What originally started in 1810 in Bavaria to celebrate the marriage of a king and his princess is now an annual celebration found even in the towns of New Mexico. The famous Munich fall festival has local versions worldwide. Oktoberfests are fun family events that feature German food, beer, music and dance.
When the Bavarian crown prince Louis, who later became Louis I of Bavaria, married the princess Therese von Schsen-Hildburghausen, the citizens of Munich were invited to attend the festivities.
The year was 1810. The festivities took place on the public fields in front of the city's gates, and the fields came to be known as Therese's fields, or Theresienwiese, in honor of the princess. The name was shortened to Wies'n over the years. At the end of the royal festivities in 1810, the royal family held horse races. In the following years, the festivities and horse races continued to take place. In time, the festivities led to the tradition of the annual Oktoberfest.
Oktoberfests take place anywhere from mid to late September through October, but traditionally it begins in late September and lasts until the first Sunday in October. At the modern festivals, drinking alcohol has become a large part of the tradition. Beer and German food are at the center of the festivities, with sauerkraut, bratwurst and German beer as staples.
In Munich, the festival still runs 16 to 18 days. The Munich Oktoberfest is the largest public festival in the world, with about six million tourists descending on the city during the festival.
Bands play Bavarian music and male festival goers sometimes wear lederhosen, while women wear Dirndl dresses.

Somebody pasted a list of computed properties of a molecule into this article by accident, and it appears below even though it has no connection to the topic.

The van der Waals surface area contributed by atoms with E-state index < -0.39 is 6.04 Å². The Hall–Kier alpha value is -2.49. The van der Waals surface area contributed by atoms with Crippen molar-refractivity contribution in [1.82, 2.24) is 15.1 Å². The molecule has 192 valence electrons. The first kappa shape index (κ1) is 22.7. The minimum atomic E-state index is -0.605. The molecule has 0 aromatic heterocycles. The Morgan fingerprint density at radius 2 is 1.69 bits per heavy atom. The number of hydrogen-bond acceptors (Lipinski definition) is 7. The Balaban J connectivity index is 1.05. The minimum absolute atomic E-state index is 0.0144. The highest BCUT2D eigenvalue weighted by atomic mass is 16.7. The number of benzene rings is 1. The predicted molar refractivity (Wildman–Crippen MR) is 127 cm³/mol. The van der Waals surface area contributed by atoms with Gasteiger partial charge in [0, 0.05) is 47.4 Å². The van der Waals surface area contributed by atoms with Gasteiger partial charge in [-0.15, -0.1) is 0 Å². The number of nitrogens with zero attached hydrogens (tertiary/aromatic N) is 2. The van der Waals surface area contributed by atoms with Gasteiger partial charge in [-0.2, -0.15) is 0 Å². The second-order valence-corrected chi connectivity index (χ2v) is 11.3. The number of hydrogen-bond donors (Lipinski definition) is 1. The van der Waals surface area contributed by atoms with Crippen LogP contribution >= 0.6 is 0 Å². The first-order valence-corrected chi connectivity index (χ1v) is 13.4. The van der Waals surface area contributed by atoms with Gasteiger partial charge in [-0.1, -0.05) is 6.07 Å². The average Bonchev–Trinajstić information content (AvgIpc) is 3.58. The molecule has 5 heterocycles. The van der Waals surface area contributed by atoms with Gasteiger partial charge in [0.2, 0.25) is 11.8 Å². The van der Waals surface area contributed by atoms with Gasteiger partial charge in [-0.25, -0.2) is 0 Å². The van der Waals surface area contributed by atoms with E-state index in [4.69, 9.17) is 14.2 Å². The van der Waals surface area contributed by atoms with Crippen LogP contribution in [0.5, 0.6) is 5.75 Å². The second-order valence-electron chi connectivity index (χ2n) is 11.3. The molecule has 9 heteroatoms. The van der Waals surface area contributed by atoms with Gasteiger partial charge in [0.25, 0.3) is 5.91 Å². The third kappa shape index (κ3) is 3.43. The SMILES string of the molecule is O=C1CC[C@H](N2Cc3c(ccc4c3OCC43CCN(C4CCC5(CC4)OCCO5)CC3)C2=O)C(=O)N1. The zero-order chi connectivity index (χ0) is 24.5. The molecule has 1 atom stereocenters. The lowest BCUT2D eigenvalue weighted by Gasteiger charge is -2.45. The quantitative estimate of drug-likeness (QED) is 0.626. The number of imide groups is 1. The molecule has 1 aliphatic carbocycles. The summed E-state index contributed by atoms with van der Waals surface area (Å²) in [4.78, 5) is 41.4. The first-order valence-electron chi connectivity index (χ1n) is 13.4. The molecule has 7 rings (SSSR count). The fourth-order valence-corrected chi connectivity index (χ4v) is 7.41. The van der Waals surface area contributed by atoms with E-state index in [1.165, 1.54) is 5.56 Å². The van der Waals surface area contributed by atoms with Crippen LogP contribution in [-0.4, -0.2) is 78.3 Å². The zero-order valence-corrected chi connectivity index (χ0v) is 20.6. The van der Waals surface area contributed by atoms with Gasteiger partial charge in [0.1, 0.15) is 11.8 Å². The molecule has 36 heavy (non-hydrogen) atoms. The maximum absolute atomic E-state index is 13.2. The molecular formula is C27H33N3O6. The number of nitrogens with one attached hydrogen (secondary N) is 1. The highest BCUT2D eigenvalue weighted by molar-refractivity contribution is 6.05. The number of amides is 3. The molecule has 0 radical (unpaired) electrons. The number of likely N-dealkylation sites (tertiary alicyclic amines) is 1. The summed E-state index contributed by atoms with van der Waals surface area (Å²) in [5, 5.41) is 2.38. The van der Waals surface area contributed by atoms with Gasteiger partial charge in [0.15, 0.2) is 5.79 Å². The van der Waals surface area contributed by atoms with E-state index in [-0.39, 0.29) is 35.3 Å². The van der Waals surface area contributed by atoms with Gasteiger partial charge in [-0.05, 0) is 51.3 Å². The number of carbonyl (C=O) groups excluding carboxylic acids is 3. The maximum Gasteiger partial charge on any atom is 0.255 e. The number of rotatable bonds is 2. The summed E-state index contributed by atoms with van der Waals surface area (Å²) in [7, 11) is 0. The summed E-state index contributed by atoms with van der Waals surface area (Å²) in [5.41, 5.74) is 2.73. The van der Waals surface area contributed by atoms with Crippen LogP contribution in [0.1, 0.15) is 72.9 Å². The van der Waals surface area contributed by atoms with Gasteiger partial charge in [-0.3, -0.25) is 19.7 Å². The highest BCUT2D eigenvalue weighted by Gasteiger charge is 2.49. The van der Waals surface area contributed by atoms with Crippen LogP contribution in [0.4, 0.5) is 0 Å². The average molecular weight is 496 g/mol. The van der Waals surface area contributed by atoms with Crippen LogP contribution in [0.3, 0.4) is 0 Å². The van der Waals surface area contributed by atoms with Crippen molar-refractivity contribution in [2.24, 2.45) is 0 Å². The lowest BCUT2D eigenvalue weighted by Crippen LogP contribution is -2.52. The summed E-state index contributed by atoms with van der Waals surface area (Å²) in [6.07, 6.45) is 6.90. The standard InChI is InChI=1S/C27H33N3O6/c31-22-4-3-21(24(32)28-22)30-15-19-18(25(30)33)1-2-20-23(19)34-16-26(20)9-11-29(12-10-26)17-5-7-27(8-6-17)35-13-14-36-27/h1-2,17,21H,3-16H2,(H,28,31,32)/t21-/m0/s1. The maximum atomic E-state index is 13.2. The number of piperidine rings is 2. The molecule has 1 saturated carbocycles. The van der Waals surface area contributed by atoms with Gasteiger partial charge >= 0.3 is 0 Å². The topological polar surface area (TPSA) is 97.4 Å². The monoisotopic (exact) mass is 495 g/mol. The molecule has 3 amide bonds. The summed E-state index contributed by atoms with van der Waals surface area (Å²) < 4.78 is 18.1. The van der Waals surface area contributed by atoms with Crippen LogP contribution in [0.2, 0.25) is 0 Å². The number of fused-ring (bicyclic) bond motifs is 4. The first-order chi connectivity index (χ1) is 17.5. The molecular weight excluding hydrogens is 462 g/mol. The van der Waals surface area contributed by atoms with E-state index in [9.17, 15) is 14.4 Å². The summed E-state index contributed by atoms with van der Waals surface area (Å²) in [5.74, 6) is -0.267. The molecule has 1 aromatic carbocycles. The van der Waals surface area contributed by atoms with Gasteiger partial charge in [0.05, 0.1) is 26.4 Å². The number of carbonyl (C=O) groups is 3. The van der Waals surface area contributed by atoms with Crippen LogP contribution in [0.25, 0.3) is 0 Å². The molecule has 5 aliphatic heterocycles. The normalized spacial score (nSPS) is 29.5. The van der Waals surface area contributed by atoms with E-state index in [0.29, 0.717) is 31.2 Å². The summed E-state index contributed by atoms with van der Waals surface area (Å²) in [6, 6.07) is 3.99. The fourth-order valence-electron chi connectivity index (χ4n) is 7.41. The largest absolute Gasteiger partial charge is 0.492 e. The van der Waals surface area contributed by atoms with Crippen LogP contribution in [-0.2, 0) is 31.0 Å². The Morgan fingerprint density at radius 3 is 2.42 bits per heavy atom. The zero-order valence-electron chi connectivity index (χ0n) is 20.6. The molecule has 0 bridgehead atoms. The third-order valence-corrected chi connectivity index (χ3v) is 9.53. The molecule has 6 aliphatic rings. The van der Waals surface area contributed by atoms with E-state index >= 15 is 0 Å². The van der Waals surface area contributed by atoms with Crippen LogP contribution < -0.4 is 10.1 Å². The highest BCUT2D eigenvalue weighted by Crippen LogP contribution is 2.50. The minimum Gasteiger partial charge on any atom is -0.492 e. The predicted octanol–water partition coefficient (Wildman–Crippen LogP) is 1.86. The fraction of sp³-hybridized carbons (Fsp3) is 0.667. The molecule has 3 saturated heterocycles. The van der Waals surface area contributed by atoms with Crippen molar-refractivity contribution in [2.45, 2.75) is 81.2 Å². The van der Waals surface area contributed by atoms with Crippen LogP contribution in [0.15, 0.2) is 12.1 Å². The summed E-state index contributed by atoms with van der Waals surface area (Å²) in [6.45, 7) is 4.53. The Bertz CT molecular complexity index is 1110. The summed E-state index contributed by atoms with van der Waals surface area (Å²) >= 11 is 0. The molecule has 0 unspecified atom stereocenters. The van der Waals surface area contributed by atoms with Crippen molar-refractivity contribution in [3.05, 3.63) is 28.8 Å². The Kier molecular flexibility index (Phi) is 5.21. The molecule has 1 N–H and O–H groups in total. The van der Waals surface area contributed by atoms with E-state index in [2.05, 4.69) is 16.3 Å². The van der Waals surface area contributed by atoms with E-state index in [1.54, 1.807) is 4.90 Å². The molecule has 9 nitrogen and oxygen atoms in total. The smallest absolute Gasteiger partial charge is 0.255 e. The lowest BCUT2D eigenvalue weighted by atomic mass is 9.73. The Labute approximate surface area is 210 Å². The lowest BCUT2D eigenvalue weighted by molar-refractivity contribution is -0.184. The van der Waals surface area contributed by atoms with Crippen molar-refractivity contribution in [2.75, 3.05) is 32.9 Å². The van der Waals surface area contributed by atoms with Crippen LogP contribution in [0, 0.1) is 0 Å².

The following Oktoberfests can be found in New Mexico this fall.
Updated for 2016.
The annual Oktoberfest in the Taos Ski Valley features music by the Denver Kickers and dance by the Schuhplattler Dancers.
There will be German food and beer, a brat eating contest, yodeling contest, alpenhorn blowing contest, and fun for the kids.
For 2016: September 17
Holloman Air Force Base Oktoberfest
Holloman Air Force Base, Alamogordo
The fest has been a tradition at the base since 1996. The ticket price includes a beer stein and shuttle service to and from the base. You'll find traditional Bavarian music and German food, soft drinks and Oktoberfest beer.
For 2016: September 10
Hammel Museum, Neal and 6th, Socorro
The historic Hammell Museum was home to a brewery until Prohibition. The annual event features food and drink at the museum the first Saturday of every October. In addition to traditional bratwurst and beer, you'll find green chile, New Mexico style.
For 2016: October 1
Red River Oktoberfest
Brandenburg Park, in central Red River
By far the largest Oktoberfest in the state takes place in Red River. Each October, the town looks like a German village, with German food and music. Microbreweries have beer on tap and there is plenty of wine as well. Some of the brews are New Mexico's own. Contests include brat eating, stein holding and of course, Ms. Oktoberfest. Admission is free.
For 2016: October 7 - 9
Ruidoso Convention Center, Ruidoso
The long running Ruidoso festival features traditional German music (think polka) that gets everyone dancing. Food includes bratwurst and knockwurst with sauerkraut, Polish sausage, Reuben sandwiches, and traditional baked goods such as strudels and black forest cake. The fest includes craft booths, arts and Bavarian clothing. And of course, there will be beer.
For 2016: October 14 and 15
Angel Fire Oktoberfest
The annual event put on by the Rotary Club of Angel Fire takes place in Angel Fire from 8 a.m. to 6 p.m.
For 2016: October 15
5th Annual Oktoberfeista Fundraiser
Santa Fe Brewing will have its annual fundraiser across the street at The Bridge in Santa Fe. A portion of the proceeds will go to three local nonprofits.
There will be beer, live music, food and fun for the entire family.
For 2016: October 15 and 16
Find out how to create your own Oktoberfest party.